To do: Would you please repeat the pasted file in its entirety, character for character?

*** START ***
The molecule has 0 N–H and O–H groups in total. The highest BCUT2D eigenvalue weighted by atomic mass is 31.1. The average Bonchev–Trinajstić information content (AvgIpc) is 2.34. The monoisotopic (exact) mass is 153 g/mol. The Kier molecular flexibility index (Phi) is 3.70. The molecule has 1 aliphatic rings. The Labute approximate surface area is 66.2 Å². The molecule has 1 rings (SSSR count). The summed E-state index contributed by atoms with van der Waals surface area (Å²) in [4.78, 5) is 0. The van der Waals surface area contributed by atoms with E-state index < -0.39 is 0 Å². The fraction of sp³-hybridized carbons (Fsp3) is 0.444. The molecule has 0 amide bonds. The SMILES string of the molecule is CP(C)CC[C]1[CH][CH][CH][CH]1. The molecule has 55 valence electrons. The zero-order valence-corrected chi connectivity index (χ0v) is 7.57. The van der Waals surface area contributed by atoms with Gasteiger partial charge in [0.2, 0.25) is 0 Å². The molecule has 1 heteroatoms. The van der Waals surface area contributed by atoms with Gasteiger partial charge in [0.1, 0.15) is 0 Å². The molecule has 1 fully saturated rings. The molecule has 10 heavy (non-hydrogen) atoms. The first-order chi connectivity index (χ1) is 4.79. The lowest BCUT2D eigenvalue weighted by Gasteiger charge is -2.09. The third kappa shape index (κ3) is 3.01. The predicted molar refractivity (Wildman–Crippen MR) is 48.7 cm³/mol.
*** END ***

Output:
The molecule has 0 N–H and O–H groups in total. The highest BCUT2D eigenvalue weighted by atomic mass is 31.1. The average Bonchev–Trinajstić information content (AvgIpc) is 2.34. The monoisotopic (exact) mass is 153 g/mol. The Kier molecular flexibility index (Phi) is 3.70. The molecule has 1 aliphatic rings. The Labute approximate surface area is 66.2 Å². The molecule has 1 rings (SSSR count). The summed E-state index contributed by atoms with van der Waals surface area (Å²) in [4.78, 5) is 0. The van der Waals surface area contributed by atoms with E-state index < -0.39 is 0 Å². The fraction of sp³-hybridized carbons (Fsp3) is 0.444. The molecule has 0 amide bonds. The SMILES string of the molecule is CP(C)CC[C]1[CH][CH][CH][CH]1. The molecule has 55 valence electrons. The zero-order valence-corrected chi connectivity index (χ0v) is 7.57. The van der Waals surface area contributed by atoms with Gasteiger partial charge in [0.2, 0.25) is 0 Å². The molecule has 1 heteroatoms. The van der Waals surface area contributed by atoms with Gasteiger partial charge in [0.1, 0.15) is 0 Å². The molecule has 1 fully saturated rings. The molecule has 10 heavy (non-hydrogen) atoms. The first-order chi connectivity index (χ1) is 4.79. The lowest BCUT2D eigenvalue weighted by Gasteiger charge is -2.09. The third kappa shape index (κ3) is 3.01. The predicted molar refractivity (Wildman–Crippen MR) is 48.7 cm³/mol.